Where Would You Like to Be Led?

Monday, 01 July 2013 21:51

By Joe Romano, 

Marketing Manager 


The function of
 leadership is to produce more leaders, not more followers.

— Ralph Nader

When confronted with the direct question of where they would like to be led, many people bristle. They are not as concerned by the question of where as much as the idea that they are being led at all. Who are your leaders? Barack Obama? Pope Francis? Sandra Steingraber? 12th Moon? Michael Pollan? Svante Myrick? Somebody? Anybody?

Who can you trust to lead? In the largest survey of its kind, with results from 31,000 respondents in 26 markets around the world, Edelman, the world's largest public relations firm, found that only 18 percent of those surveyed trusted business leaders to tell the truth — and even fewer trusted government officials —
 a pathetic 13 percent.

So what would it take to be a leader that a person could trust? 75,000 people from around the world, in the largest survey of its kind, were asked what qualities would be necessary for them to follow a leader willingly. Over 70 percent of respondents said the person needed to be honest, forward-thinking, and inspiring.

Read more: Where Would You Like to Be Led?


Race and GreenStar

Friday, 31 May 2013 17:06

By Joe Romano, 

Marketing Manager

race-power-illusionRacism does not have a good track record. It's been tried out for a long time and you'd think by now we'd want to put an end to it instead of putting it under new management.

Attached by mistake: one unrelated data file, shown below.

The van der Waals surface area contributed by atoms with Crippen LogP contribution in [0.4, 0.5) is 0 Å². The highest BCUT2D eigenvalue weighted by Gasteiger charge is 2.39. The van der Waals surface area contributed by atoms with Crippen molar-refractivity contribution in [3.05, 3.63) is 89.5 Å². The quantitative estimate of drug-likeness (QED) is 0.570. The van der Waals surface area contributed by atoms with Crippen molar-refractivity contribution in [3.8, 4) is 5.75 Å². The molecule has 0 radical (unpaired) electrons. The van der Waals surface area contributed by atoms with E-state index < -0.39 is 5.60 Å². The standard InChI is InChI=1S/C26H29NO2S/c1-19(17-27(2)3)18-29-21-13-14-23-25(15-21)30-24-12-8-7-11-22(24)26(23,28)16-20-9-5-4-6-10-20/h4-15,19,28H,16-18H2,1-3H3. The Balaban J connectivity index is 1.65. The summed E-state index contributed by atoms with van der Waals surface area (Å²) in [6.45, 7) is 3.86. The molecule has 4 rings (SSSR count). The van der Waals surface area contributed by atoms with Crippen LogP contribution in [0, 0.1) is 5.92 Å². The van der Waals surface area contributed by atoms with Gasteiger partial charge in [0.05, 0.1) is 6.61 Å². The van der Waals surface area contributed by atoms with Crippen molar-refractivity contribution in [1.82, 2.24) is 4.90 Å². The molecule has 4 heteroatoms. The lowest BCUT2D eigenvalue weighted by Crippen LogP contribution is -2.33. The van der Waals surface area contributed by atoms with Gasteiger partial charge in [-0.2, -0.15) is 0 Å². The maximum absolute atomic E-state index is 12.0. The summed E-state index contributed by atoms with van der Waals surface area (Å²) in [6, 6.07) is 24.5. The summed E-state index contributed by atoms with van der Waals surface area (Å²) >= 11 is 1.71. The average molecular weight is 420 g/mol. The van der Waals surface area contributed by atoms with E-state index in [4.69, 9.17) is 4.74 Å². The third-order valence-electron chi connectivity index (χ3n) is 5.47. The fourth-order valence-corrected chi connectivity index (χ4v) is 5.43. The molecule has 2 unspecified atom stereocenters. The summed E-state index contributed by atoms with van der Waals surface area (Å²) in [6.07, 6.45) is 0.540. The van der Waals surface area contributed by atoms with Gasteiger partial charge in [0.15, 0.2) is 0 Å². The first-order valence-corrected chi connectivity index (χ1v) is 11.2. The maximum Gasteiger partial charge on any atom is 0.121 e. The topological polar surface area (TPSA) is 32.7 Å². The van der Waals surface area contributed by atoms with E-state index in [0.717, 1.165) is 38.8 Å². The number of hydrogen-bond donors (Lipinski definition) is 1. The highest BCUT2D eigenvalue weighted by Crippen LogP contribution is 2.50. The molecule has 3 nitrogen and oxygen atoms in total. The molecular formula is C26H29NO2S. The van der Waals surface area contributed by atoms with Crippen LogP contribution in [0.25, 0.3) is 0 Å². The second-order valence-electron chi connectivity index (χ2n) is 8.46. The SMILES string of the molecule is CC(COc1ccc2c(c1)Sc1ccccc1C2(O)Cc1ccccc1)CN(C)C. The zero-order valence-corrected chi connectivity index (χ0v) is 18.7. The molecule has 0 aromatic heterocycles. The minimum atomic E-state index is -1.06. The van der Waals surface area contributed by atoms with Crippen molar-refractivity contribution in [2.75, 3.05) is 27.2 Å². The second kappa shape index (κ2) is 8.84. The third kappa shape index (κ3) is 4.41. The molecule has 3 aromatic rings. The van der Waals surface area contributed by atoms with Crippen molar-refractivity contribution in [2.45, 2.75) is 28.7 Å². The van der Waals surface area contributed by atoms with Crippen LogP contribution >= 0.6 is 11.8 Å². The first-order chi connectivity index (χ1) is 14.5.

— Thomas Sowell

Ateenager and grandparent are sitting in a restaurant. The elder asks the youth, "What's going on these days?" The youth explains that biology homework is tough and that the current topic, genetic divergence, is particularly difficult. "Really?" comes the response, "What does that mean?" "Well," says the student, "it is when living beings branch apart genetically and begin to become different." This causes a pause for thought and then the reply: "Oh... like black people and white people?"

A long pause ensues. Others in the restaurant who had not been listening previously begin to look over to see who said that last phrase. They know any comparison of "black people" and "white people" is likely to be problematic, or, at least for some listeners, entertaining. The room is noticeably quieter as a result.

A true definition of genetic divergence aside, there have been many moments since life began on Earth at which "living beings" have "branched apart." The split between plants and animals would have been, perhaps, a more obvious choice, or guessing when mammals and reptiles took different paths. The grandparent's choice is about race -- it seems to be front of mind when biological "difference" arises.

Read more: Race and GreenStar

GreenStar Community Projects 
Promotes Food Justice in Ithaca

Friday, 31 May 2013 14:58

By Luke Jones, 

GSCP Program Director

gscp-kid-chef-smIn 2011, GreenStar Community Projects, Inc. (GSCP) and our partners organized our first successful Food Justice Summit with speaker Malik Yahini. In 2012, we made the Summit an annual event, with enormous success. In 2013, GSCP is finally ready to step out into the community as a force for food justice in the region, working to ensure equitable access to healthy food, which has previously been a limited privilege.


What is food justice? Food justice seeks to ensure that the benefits and risks of where, what, and how food is grown, produced, transported, distributed, accessed, and eaten are shared fairly. Food justice represents a transformation of the current food system, and is focused on cohesive networks of local food distribution, care for the community and the environment and, above all else, eliminating disparities and inequities.